Rarely had Kyle Whittingham hoped with so many parts and pieces of his coaching soul that a worn-out cliche would ring true for … no, would come to the rescue of … his Utes on Saturday night at Washington, the one that professes that a team makes its greatest progress during a season between games 1 and 2.
Lord knows, Utah needed turbo-boosted advancement after its home loss to USC.
It got it … for one half, building an impressive 21-point lead over the Huskies, and lost it in the second, giving away every bit of that advantage and more, giving away being the operative phrase there, by way of four turnovers.
Ultimately, the Utes were left to suffer, left to hurt and learn, falling by the count of 24-21.
Utah edged forward, improving on its listless showing against the Trojans, but wilted in this major back-end collapse, a failure that kicked the Utes in the head, disallowing victory’s embrace on the road.
That listlessness reared up in some of the same significant areas where it existed last week, primarily on offense, but on defense, too, all of it slipping from enthusiasm into frustration. The Utes simply could not maintain their proficiency.
Let us count the ways:
The offensive line, which pass-protected well and created space for the run game, making it look easy in quarters one and two, made it appear rough and rugged thereafter.
Quarterback play followed the same soar-sag script, with Jake Bentley comfortable as a QB could be, throwing and running for touchdowns in that first half and, then, In the second, seizing up, unable to move the attack.
The running backs leapt and lurched in the same manner, gaining chunks of yardage, then getting shut down. Utah needs to decide upon whom it will rely for rocksteady gains on the ground. It is a tenet of the program, a principle that has both anchored and propelled the O ever since Whittingham took over some 16 seasons ago, and for years before that.
The Utes came into this delayed season undecided who would get that call, and, apparently, it is undecided still. Unfortunately for them, that sharing of the load typically doesn’t work. And it didn’t on Saturday night.
It’s one thing to have two dependable backs, with one of them getting the majority of the carries, working up a lather as he gets into a rhythm, and the other utilized as the frick to the other’s frack, keeping a defense off balance.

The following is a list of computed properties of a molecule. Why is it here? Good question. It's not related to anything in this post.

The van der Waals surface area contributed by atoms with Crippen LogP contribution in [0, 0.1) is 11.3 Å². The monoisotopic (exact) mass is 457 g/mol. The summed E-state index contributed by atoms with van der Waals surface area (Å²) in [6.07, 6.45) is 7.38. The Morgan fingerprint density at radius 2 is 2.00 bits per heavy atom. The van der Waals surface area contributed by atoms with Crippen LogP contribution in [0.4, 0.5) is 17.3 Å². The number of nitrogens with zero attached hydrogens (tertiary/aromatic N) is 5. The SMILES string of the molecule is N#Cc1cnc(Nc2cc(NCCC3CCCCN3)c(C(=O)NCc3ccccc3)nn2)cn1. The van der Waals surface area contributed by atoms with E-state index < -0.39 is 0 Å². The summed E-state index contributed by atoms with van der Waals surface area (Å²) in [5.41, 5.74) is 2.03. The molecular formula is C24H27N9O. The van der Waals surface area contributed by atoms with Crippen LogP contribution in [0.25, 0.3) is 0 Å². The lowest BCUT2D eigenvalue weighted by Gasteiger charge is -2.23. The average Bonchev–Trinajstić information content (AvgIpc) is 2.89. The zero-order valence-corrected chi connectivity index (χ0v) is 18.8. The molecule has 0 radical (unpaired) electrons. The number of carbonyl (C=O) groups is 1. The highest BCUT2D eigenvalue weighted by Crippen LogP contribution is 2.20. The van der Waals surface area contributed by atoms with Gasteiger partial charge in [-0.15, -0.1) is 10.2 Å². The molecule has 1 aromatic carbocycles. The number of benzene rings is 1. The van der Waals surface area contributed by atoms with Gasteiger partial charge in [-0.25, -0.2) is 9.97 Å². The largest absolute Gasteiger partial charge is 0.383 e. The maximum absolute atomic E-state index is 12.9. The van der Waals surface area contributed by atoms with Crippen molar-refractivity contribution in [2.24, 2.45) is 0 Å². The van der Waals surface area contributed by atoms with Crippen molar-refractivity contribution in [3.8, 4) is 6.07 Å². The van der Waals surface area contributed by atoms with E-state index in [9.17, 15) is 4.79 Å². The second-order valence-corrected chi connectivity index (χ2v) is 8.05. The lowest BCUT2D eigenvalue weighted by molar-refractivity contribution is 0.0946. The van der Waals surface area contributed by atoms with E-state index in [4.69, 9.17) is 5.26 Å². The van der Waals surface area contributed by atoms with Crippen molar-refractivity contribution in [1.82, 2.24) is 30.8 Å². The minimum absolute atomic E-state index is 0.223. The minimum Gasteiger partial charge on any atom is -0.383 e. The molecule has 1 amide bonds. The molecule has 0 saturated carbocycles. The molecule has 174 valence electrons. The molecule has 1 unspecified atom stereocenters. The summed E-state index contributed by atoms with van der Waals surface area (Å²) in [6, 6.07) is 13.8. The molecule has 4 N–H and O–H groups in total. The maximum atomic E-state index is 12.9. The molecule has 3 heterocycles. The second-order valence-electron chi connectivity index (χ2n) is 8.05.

It’s another to have four running backs putting their right foot in, putting their left foot out, putting both feet in and shaking them all about, none finding any kind of useful cadence.
And as long as the wall of humanity up front isn’t consistently grading the road, it doesn’t matter if Barry Sanders is in your backfield, the ground game will never be what it could be.
Ty Jordan got 10 carries for 97 yards; Devin Brumfield rushed 10 times for 39 yards; Jordan Wilmore had eight carries for 24 yards; and Micah Bernard toted three times for 13 yards. And Bentley rushed 10 times for 33 yards.
Not. Quite. Good. Enough.
The guys on the other end of Bentley’s throws again were effective early and ineffective later. Brant Kuithe, the Utes’ fine tight end, who had only 23 receiving yards against the Trojans, hauled in four passes this time for another 23. Jordan caught four balls for 31 yards. Bryan Thompson caught three passes for 65 yards and a score.
Utah’s young defense, which had a decent accounting in Week 1, followed that up with another one, at first, shutting out the Huskies before the break, and yielding those 24 points after. U-Dub got 360 total yards, 272 through the air and just 88 via the run.
Washington had averaged better than 35 points in its first two games, and got 11 fewer here, but that was all it needed.
With Utah clinging to a 21-17 lead with just under seven minutes left in the fourth quarter, its defense came up with a big play, Vonte Davis picking off a tipped pass that gave possession back to the Utes near midfield, temporarily stopping the Huskies’ flow.
But the Utes couldn’t use it.
They went three-and-out, Bentley getting sacked on third-and-9, resulting in another Utah punt.
Washington took over at its own 12-yard line with 4:31 remaining.
It was left for the Utes’ D to shut the Huskies down, one last time.
It could not, an 88-yard drive ending in a touchdown, a pass from Washington quarterback Dylan Morris to tight end Cade Otton for a three-point lead and … victory.
Utah had 36 seconds to make up the difference.
Another turnover — an interception — finished it.
Exactly where this leaves the Utes with two or three games left to play, maybe fewer, depending on how COVID ravages their schedule, is uncertain. If Utah’s coaches are smart, they will not blow any gaskets, rather use wisely the weeks ahead to tutor a talented-but-vulnerable-and-inexperienced team, one that will benefit greatly from that tutoring.
Like a lot of teams in college football, and a much greater number of people in the country and around the globe, the Utes are facing a refiner’s fire in 2020, in their case, maybe a blast furnace, that will test them physically, mentally, emotionally.
They look to be an outfit that needs the advantages of proper time and coordination to organize themselves, to have themselves organized, into what they can become. That sounds funny, considering they are playing P5 football, not tee-ball. They are scholarship athletes desperately seeking fulfillment in the form of wins, not satisfaction by way of dispensed Otter Pops.
But for one season at least, this season, they are better-suited to live and learn, and perhaps even to lose, to take some lumps on their undulating descent/ascent, setting themselves up for brighter days ahead, than to bury themselves in five layers of discouragement.
If that sounds condescending, it’s not meant to be. It’s meant to be what it is — the truth.
GORDON MONSON hosts “The Big Show” with Jake Scott weekdays from 2-7 p.m. on 97.5 FM and 1280 AM The Zone.